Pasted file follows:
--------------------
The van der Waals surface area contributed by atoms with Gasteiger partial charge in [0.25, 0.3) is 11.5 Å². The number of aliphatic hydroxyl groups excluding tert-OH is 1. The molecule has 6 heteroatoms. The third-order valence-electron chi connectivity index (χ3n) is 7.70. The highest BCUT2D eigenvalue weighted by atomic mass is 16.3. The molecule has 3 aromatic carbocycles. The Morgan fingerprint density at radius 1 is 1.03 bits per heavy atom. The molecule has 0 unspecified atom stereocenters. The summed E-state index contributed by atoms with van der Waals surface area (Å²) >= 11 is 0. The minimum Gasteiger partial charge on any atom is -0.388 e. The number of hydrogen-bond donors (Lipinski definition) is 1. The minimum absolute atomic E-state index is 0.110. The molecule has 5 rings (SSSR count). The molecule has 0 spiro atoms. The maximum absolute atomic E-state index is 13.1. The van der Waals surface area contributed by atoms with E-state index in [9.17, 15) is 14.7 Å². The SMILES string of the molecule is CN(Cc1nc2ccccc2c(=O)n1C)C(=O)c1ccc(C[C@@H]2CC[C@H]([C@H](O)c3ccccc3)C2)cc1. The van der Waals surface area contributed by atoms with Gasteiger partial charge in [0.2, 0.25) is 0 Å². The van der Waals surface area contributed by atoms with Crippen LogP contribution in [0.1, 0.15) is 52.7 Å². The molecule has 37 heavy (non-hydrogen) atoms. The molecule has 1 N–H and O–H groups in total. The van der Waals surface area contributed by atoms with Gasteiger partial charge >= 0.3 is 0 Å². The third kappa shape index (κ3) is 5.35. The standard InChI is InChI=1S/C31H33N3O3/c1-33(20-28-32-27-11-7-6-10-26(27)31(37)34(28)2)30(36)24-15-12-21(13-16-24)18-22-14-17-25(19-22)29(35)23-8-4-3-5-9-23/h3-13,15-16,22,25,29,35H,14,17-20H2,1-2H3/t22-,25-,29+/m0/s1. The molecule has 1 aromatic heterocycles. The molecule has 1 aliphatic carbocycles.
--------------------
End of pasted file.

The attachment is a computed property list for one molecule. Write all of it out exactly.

The van der Waals surface area contributed by atoms with Gasteiger partial charge in [0.25, 0.3) is 11.5 Å². The number of aliphatic hydroxyl groups excluding tert-OH is 1. The molecule has 6 heteroatoms. The third-order valence-electron chi connectivity index (χ3n) is 7.70. The highest BCUT2D eigenvalue weighted by atomic mass is 16.3. The molecule has 3 aromatic carbocycles. The Morgan fingerprint density at radius 1 is 1.03 bits per heavy atom. The molecule has 0 unspecified atom stereocenters. The summed E-state index contributed by atoms with van der Waals surface area (Å²) >= 11 is 0. The minimum Gasteiger partial charge on any atom is -0.388 e. The number of hydrogen-bond donors (Lipinski definition) is 1. The minimum absolute atomic E-state index is 0.110. The molecule has 5 rings (SSSR count). The molecule has 0 spiro atoms. The maximum absolute atomic E-state index is 13.1. The van der Waals surface area contributed by atoms with E-state index in [9.17, 15) is 14.7 Å². The SMILES string of the molecule is CN(Cc1nc2ccccc2c(=O)n1C)C(=O)c1ccc(C[C@@H]2CC[C@H]([C@H](O)c3ccccc3)C2)cc1. The van der Waals surface area contributed by atoms with Gasteiger partial charge in [0.2, 0.25) is 0 Å². The van der Waals surface area contributed by atoms with Crippen LogP contribution in [0.1, 0.15) is 52.7 Å². The molecule has 37 heavy (non-hydrogen) atoms. The molecule has 1 N–H and O–H groups in total. The van der Waals surface area contributed by atoms with Gasteiger partial charge >= 0.3 is 0 Å². The third kappa shape index (κ3) is 5.35. The standard InChI is InChI=1S/C31H33N3O3/c1-33(20-28-32-27-11-7-6-10-26(27)31(37)34(28)2)30(36)24-15-12-21(13-16-24)18-22-14-17-25(19-22)29(35)23-8-4-3-5-9-23/h3-13,15-16,22,25,29,35H,14,17-20H2,1-2H3/t22-,25-,29+/m0/s1. The molecule has 1 aromatic heterocycles. The molecule has 1 aliphatic carbocycles.